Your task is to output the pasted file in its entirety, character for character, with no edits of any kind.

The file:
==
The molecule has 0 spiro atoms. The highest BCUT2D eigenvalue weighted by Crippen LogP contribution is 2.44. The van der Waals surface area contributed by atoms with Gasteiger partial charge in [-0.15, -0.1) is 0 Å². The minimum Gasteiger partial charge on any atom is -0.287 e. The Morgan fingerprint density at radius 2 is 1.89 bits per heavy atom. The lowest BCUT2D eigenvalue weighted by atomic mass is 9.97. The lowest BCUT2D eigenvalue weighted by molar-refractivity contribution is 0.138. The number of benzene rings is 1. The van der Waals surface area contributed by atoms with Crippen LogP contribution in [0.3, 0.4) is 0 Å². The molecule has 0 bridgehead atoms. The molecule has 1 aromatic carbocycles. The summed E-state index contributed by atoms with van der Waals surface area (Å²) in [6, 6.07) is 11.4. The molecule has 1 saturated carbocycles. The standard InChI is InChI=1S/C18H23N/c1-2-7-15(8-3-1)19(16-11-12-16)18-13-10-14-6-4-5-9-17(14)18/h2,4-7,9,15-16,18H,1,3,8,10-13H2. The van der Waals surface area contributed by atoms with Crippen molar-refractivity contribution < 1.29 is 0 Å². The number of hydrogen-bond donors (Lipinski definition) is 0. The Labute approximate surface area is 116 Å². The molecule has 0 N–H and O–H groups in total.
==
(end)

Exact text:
The molecule has 0 spiro atoms. The highest BCUT2D eigenvalue weighted by Crippen LogP contribution is 2.44. The van der Waals surface area contributed by atoms with Gasteiger partial charge in [-0.15, -0.1) is 0 Å². The minimum Gasteiger partial charge on any atom is -0.287 e. The Morgan fingerprint density at radius 2 is 1.89 bits per heavy atom. The lowest BCUT2D eigenvalue weighted by atomic mass is 9.97. The lowest BCUT2D eigenvalue weighted by molar-refractivity contribution is 0.138. The number of benzene rings is 1. The van der Waals surface area contributed by atoms with Crippen LogP contribution in [0.3, 0.4) is 0 Å². The molecule has 0 bridgehead atoms. The molecule has 1 aromatic carbocycles. The summed E-state index contributed by atoms with van der Waals surface area (Å²) in [6, 6.07) is 11.4. The molecule has 1 saturated carbocycles. The standard InChI is InChI=1S/C18H23N/c1-2-7-15(8-3-1)19(16-11-12-16)18-13-10-14-6-4-5-9-17(14)18/h2,4-7,9,15-16,18H,1,3,8,10-13H2. The van der Waals surface area contributed by atoms with Crippen molar-refractivity contribution < 1.29 is 0 Å². The number of hydrogen-bond donors (Lipinski definition) is 0. The Labute approximate surface area is 116 Å². The molecule has 0 N–H and O–H groups in total.